Article I, Section 7 of the Constitution states that “[e]very Bill which shall have passed the House of Representatives and the Senate, shall, before it become a Law, be presented to the President of the United States; If he approve he shall sign it.”[72]Therefore, a bill must have been passed by both houses of Congress and signed by the President in order to become law. The former requirement is known as bicameralism and the latter is known as presentment.

         Here, there is no contention that the CRA and Public Law 115-20 were not both passed in accordance with the constitutional mandates of bicameralism or presentment. However, CBD asserts that “[t]o lawfully constrain or otherwise alter Interior's authority under these statutes, Congress must amend these laws using the constitutionally-mandated process of bicameralism and presentment.”[73] Because Public Law 115-20 limits DOI's rulemaking authority but Congress did not specifically amend the underlying sources of that authority, CBD maintains that a constitutional violation has occurred. Federal Defendants respond that joint resolutions passed pursuant to the CRA are consistent with the constitutional requirements of bicameralism and presentment.[74]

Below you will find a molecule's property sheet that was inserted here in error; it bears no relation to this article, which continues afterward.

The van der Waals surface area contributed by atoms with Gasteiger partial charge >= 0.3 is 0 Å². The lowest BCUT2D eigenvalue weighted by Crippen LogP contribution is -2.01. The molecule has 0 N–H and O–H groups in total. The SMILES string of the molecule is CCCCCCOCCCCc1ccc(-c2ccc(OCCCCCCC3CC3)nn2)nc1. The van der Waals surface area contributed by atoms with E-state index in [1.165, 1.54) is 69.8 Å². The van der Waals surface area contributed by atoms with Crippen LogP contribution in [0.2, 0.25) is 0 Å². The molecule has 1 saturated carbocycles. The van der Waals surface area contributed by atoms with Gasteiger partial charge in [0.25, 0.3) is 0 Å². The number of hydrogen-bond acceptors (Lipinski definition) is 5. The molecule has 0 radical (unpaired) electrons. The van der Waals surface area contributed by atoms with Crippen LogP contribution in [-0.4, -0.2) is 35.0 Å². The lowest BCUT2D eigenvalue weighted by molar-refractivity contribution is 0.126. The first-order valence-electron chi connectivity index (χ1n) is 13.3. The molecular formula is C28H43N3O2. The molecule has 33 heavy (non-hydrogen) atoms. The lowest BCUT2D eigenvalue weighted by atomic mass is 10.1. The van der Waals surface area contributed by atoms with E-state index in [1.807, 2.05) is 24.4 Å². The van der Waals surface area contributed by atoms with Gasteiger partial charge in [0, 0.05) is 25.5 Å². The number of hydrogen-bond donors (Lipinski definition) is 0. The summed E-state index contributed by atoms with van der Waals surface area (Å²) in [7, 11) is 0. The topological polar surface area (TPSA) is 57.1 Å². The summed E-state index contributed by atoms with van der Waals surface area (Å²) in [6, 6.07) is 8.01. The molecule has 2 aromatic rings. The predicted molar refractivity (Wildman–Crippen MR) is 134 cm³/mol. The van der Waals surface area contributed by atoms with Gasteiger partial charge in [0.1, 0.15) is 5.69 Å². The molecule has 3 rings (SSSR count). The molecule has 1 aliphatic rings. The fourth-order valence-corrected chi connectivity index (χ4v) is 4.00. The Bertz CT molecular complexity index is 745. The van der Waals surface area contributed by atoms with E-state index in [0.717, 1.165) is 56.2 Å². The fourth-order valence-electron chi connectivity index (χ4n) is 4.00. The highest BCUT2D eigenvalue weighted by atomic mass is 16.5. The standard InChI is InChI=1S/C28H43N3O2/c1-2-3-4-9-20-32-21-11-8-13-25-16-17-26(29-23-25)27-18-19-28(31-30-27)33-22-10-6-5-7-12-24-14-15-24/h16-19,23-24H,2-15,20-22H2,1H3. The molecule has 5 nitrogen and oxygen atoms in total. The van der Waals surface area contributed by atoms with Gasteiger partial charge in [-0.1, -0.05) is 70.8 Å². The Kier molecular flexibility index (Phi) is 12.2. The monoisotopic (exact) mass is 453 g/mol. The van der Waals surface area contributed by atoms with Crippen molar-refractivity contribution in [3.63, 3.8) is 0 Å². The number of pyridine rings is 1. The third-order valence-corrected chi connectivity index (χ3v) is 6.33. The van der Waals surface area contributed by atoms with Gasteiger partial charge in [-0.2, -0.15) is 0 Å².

CBD cites to INS v. Chadha as support for its assertion that for Congress to alter DOI's authority pursuant to the CRA, it must first have “amended through bicameralism and presentment ANILCA, the Administration Act, the Improvement Act, or any other law which provided Interior the rulemaking authorities and mandates executed via the Refuges Rule.”[75] CBD does not explain how Chadha supports its position. In Chadha, the Supreme Court struck down the House of Representatives' practice of using a “legislative veto, ” in which the House of Representatives would unilaterally override a decision of the executive branch to suspend an individual's deportation.[76] To carry out its legislative veto, the House passed a resolution that purported to deport an individual and “was not submitted to the Senate or presented to the President for his action.”[77] The Supreme Court held that “[t]o accomplish what has been attempted by one House of Congress in this case requires action in conformity with the express procedures of the Constitution's prescription for legislative action: passage by a majority of both Houses and presentment to the President.”[78]

         Here, Public Law 115-20 was passed by both the House and Senate and submitted to the President for approval, as required by the CRA-which was also passed by both houses of Congress and signed into law by the President.[79] Thus, the requirements of bicameralism and presentment are met and CBD's separation of powers concerns fail to state a plausible claim for relief.

         2. “Take Care” Clause

         Article II, Section 3 of the Constitution provides that “[the President] shall take Care that the Laws be faithfully executed” (the “Take Care Clause”). The Supreme Court has held that “[t]he duty of the President to see that the laws be executed is a duty that does not go beyond the laws or ...